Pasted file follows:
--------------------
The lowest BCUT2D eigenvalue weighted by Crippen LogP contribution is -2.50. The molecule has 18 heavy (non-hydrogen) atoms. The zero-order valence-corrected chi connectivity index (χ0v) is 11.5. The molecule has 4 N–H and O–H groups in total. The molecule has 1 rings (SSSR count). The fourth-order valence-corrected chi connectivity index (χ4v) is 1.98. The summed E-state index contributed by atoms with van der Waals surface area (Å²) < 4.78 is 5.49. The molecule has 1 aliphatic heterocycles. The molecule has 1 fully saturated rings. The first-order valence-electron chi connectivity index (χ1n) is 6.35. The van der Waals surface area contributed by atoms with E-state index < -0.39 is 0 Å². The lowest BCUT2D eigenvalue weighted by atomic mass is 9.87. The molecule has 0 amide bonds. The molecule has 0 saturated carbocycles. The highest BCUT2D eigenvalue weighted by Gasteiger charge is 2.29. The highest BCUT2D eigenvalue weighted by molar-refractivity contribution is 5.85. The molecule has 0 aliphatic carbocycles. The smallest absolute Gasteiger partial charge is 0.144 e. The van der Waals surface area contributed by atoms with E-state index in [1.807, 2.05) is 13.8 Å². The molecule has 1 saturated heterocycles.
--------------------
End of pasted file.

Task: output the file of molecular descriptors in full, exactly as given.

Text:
The lowest BCUT2D eigenvalue weighted by Crippen LogP contribution is -2.50. The molecule has 18 heavy (non-hydrogen) atoms. The zero-order valence-corrected chi connectivity index (χ0v) is 11.5. The molecule has 4 N–H and O–H groups in total. The molecule has 1 rings (SSSR count). The fourth-order valence-corrected chi connectivity index (χ4v) is 1.98. The summed E-state index contributed by atoms with van der Waals surface area (Å²) < 4.78 is 5.49. The molecule has 1 aliphatic heterocycles. The molecule has 1 fully saturated rings. The first-order valence-electron chi connectivity index (χ1n) is 6.35. The van der Waals surface area contributed by atoms with E-state index < -0.39 is 0 Å². The lowest BCUT2D eigenvalue weighted by atomic mass is 9.87. The molecule has 0 amide bonds. The molecule has 0 saturated carbocycles. The highest BCUT2D eigenvalue weighted by Gasteiger charge is 2.29. The highest BCUT2D eigenvalue weighted by molar-refractivity contribution is 5.85. The molecule has 0 aliphatic carbocycles. The smallest absolute Gasteiger partial charge is 0.144 e. The van der Waals surface area contributed by atoms with E-state index in [1.807, 2.05) is 13.8 Å². The molecule has 1 saturated heterocycles.